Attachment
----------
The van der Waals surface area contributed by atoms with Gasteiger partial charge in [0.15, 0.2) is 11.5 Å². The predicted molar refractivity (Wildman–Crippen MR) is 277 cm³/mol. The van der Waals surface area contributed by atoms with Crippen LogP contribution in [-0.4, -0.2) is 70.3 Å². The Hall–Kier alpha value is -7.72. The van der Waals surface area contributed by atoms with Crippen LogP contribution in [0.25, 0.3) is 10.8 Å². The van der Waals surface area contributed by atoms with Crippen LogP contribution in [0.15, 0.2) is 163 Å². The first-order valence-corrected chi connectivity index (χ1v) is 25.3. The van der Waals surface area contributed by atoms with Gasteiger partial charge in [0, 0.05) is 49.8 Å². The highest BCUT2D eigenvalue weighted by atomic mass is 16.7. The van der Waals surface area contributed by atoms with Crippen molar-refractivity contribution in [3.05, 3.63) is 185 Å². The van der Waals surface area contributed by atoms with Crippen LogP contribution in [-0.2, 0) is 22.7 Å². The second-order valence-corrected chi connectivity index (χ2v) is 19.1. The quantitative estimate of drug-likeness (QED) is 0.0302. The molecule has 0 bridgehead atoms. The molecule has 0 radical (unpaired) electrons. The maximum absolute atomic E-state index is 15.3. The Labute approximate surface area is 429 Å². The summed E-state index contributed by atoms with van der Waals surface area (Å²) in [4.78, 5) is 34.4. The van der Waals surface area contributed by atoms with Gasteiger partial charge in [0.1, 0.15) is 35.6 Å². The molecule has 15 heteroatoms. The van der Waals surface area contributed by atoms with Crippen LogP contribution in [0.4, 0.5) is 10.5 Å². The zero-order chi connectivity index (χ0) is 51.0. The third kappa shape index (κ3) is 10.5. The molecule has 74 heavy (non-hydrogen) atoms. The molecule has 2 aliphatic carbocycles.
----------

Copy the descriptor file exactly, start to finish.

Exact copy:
The van der Waals surface area contributed by atoms with Gasteiger partial charge in [0.15, 0.2) is 11.5 Å². The predicted molar refractivity (Wildman–Crippen MR) is 277 cm³/mol. The van der Waals surface area contributed by atoms with Crippen LogP contribution in [-0.4, -0.2) is 70.3 Å². The Hall–Kier alpha value is -7.72. The van der Waals surface area contributed by atoms with Crippen LogP contribution in [0.25, 0.3) is 10.8 Å². The van der Waals surface area contributed by atoms with Crippen LogP contribution in [0.15, 0.2) is 163 Å². The first-order valence-corrected chi connectivity index (χ1v) is 25.3. The van der Waals surface area contributed by atoms with Gasteiger partial charge in [0, 0.05) is 49.8 Å². The highest BCUT2D eigenvalue weighted by atomic mass is 16.7. The van der Waals surface area contributed by atoms with Crippen molar-refractivity contribution in [3.05, 3.63) is 185 Å². The van der Waals surface area contributed by atoms with Crippen LogP contribution in [-0.2, 0) is 22.7 Å². The second-order valence-corrected chi connectivity index (χ2v) is 19.1. The quantitative estimate of drug-likeness (QED) is 0.0302. The molecule has 0 bridgehead atoms. The molecule has 0 radical (unpaired) electrons. The maximum absolute atomic E-state index is 15.3. The Labute approximate surface area is 429 Å². The summed E-state index contributed by atoms with van der Waals surface area (Å²) in [4.78, 5) is 34.4. The van der Waals surface area contributed by atoms with Gasteiger partial charge in [0.1, 0.15) is 35.6 Å². The molecule has 15 heteroatoms. The van der Waals surface area contributed by atoms with Crippen LogP contribution in [0.4, 0.5) is 10.5 Å². The zero-order chi connectivity index (χ0) is 51.0. The third kappa shape index (κ3) is 10.5. The molecule has 74 heavy (non-hydrogen) atoms. The molecule has 2 aliphatic carbocycles.